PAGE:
When the central bank meets to decide on the level of interest rates, most people care about only one thing: are my home loan, car and credit card repayments going up, down or staying the same? Although this is no trivial concern given the importance of managing a household budget, such a limited view does scant justice to the broad, critical and complex role interest rates play in an economy.
The usual narrative is that low rates are good and high rates are bad. But the real problem is not “high” interest rates, but wrong interest rates. You see, interest rates are prices. Like the price of a soda drink is agreed between seller and buyer, so interest rates are the price of loans agreed between lender and borrower.
Suppose the government forced the price of sodas to half their market level, jailing anyone caught selling them at any price above this new level. What happens? Soda lovers flock to the stores to buy soda. Soda makers, by contrast, make heavy losses and either close down or find some way to make cheap and nasty soda for half the original cost. The supply of soda plummets, while the quality of soda freefalls.
Paradoxically, setting a price artificially low makes a product easy to buy for a while, but eventually impossible to buy at all. Interest rates in most modern economies work the same way. The central bank forces this price to a desired level through extensive regulatory control over the banking system, relying on the fact that the money it creates is the only legally permissible money used in trade. When the central bank forces interest rates too low, borrowers think life is great. Houses, cars, and furniture seem cheap and starting a business with a loan is easy. Except that discerning lenders don’t see much point in lending any more, because they are no longer adequately compensated for their costs and risk. Not only do loans from these lenders dry up, but the quality of remaining loans falls.
How does the quality of loans fall? Just like the soda makers who sourced cheap and nasty materials, so credit providers (banks) move away from sourcing funds from discerning investors who would charge more, and rely instead on getting cheap money directly from the central bank, which prints it out of thin air and lends it to the bank at the cheap rate.
With this cheap funding, the banks don’t have to be nearly as careful who they lend to and can happily accept lower interest repayments from borrowers. Risky borrowers who were unable to pay the rate of interest discerning lenders demanded can now access cheap loans. Furthermore, because the loans created out of thin air look exactly like the money in the hands of discerning lenders, this poor quality is veiled and people are fooled into thinking that discerning lenders are supplying loans, when in fact they’re running for the hills.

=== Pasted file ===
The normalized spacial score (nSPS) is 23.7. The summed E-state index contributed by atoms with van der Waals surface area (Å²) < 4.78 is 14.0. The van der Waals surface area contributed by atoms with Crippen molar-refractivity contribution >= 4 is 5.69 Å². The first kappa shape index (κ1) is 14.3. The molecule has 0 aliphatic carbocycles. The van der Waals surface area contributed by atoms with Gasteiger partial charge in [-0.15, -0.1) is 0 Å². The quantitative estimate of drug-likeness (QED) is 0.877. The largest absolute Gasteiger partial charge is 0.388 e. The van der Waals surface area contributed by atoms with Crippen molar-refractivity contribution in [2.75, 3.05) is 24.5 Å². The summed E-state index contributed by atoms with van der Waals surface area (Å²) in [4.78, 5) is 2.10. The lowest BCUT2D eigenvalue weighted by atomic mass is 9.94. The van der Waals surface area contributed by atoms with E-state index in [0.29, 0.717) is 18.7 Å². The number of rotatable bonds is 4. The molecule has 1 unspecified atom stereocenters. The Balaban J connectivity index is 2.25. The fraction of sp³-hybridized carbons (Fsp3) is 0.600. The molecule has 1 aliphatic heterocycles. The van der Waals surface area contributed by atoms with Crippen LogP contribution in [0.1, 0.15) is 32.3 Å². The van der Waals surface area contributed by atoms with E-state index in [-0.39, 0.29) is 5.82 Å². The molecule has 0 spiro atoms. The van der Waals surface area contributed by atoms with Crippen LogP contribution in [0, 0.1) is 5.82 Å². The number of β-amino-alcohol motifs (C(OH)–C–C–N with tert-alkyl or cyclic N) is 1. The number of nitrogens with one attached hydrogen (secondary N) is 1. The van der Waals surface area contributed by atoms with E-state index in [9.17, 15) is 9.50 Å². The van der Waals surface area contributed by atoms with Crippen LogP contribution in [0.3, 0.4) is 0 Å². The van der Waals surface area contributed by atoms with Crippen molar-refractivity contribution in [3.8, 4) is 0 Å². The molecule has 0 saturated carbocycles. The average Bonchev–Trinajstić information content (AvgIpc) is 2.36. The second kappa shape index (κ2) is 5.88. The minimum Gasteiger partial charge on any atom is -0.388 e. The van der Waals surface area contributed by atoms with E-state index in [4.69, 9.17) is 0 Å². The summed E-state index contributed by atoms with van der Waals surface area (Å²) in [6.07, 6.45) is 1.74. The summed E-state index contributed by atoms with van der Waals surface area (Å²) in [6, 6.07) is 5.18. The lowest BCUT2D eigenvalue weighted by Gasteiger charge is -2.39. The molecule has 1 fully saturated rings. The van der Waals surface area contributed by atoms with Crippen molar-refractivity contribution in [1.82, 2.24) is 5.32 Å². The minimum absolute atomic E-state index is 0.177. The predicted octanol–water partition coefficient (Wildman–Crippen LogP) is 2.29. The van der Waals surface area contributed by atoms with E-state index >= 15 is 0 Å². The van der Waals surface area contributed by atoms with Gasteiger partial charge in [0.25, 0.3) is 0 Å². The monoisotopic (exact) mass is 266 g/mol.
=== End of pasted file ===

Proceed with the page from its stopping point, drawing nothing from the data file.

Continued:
This ends in disaster. Borrowers get into too much debt and the money loaned out of thin air floods into the economy. New money in people’s hands causes the economy to consume more than it produces and the result is a gaping and unsustainable trade deficit. The new flood of money pushes prices up and causes the currency to weaken.
After initially feeling flush, people realise they are not as well off as they thought as price increases eat into their real living standards. Forced to rein in inflation before it destroys everyone’s living standards, the central bank hikes interest rates to entice the discerning lenders to do more lending. Businesses addicted to cheap loans find their input and funding costs rising unexpectedly, damaging profitability.
The return of discerning funding is critical for sustainable economic growth, because it funds productive capital investments that yield the highest return, creating jobs and quality, affordable products. Meanwhile, higher interest rates punish those who gorged on artificially cheap credit, restoring the economy to healthy reality and balance.
The next time the central bank meets to decide on the level of interest rates, don’t just ask how much your home loan payments are going to cost next month. Also ask: are interest rates at the right level to foster sustainable economic progress, and might I be living an illusion?